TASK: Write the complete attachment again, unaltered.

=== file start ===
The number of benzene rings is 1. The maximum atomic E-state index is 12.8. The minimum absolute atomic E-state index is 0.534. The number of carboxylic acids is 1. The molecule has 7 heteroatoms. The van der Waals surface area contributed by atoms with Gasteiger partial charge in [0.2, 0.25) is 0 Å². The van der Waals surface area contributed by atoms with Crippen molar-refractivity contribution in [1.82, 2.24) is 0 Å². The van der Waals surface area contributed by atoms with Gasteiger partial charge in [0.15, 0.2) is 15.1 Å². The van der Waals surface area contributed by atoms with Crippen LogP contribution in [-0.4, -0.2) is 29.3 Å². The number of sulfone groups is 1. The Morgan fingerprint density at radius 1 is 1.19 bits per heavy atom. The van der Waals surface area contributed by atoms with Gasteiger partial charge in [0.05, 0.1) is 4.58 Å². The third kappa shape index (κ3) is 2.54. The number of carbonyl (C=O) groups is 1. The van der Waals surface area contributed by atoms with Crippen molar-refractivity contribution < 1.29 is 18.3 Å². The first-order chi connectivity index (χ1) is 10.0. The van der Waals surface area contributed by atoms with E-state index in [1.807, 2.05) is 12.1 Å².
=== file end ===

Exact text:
The number of benzene rings is 1. The maximum atomic E-state index is 12.8. The minimum absolute atomic E-state index is 0.534. The number of carboxylic acids is 1. The molecule has 7 heteroatoms. The van der Waals surface area contributed by atoms with Gasteiger partial charge in [0.2, 0.25) is 0 Å². The van der Waals surface area contributed by atoms with Crippen molar-refractivity contribution in [1.82, 2.24) is 0 Å². The van der Waals surface area contributed by atoms with Gasteiger partial charge in [0.15, 0.2) is 15.1 Å². The van der Waals surface area contributed by atoms with Crippen LogP contribution in [-0.4, -0.2) is 29.3 Å². The number of sulfone groups is 1. The Morgan fingerprint density at radius 1 is 1.19 bits per heavy atom. The van der Waals surface area contributed by atoms with Gasteiger partial charge in [0.05, 0.1) is 4.58 Å². The third kappa shape index (κ3) is 2.54. The number of carbonyl (C=O) groups is 1. The van der Waals surface area contributed by atoms with Crippen molar-refractivity contribution < 1.29 is 18.3 Å². The first-order chi connectivity index (χ1) is 10.0. The van der Waals surface area contributed by atoms with E-state index in [1.807, 2.05) is 12.1 Å².